Chromium is used in many industries including steel work and leather tanning, and many workers inhale it regularly. However, chromium can form highly reactive molecules inside living tissue, which cause severe damage to cells. Recent tests have shown that inhaling chromium is even more dangerous than previously thought. In rats that had inhaled a form of chromium, it was found to cause damage to the brain and lungs. The rats were moving around less, suggesting that chromium is toxic to their nerve cells. Cells in the lungs and brain were also producing molecular markers that indicate that they’d been harmed and were trying to repair themselves. One of these markers – COX-2– is shown in brown in the flower-like bronchiole in this lung section. More research is needed to find better ways to protect workers from being exposed to chromium, and to reduce the risk of harm after exposure.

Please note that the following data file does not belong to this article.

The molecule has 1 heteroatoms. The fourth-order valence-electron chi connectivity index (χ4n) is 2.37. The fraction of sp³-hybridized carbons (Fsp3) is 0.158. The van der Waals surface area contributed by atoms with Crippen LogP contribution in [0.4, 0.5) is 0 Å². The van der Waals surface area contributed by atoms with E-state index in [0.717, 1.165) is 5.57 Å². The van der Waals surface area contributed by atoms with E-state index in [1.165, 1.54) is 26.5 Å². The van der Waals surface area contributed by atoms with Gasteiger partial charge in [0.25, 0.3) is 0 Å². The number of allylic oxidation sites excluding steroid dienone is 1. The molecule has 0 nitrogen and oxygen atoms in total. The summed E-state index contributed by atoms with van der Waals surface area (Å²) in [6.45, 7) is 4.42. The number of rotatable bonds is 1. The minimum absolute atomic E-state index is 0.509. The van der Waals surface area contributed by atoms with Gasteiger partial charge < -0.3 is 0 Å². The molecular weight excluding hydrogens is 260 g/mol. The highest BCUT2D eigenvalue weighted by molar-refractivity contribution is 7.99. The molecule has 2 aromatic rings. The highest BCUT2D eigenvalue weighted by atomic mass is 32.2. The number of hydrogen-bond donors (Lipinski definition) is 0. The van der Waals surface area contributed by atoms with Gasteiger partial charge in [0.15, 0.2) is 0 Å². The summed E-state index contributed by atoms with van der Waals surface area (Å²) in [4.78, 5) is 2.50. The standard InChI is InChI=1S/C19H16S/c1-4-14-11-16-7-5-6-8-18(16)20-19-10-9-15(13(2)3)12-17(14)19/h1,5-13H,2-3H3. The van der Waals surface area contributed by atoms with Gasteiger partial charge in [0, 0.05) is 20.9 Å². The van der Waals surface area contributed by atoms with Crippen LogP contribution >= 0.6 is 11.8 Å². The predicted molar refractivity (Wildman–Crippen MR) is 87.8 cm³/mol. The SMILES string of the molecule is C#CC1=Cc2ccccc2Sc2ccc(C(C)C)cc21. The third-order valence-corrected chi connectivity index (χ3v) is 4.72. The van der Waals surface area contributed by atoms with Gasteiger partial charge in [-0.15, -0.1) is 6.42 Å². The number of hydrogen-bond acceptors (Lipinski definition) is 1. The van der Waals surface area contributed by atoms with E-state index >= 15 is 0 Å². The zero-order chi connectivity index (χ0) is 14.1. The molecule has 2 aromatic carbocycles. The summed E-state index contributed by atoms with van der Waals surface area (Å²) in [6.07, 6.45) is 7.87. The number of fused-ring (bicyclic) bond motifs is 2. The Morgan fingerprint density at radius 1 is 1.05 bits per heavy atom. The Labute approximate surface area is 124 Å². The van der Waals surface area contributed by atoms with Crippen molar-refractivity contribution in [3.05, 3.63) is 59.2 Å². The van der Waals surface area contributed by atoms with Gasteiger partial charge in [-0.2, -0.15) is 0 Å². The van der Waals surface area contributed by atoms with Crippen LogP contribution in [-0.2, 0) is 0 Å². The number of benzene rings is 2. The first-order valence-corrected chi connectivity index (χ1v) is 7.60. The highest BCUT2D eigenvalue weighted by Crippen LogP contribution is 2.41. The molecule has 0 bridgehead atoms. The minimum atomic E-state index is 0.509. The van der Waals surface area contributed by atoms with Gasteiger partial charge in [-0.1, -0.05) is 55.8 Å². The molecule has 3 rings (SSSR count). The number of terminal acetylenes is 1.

Written by Esther Redhouse White
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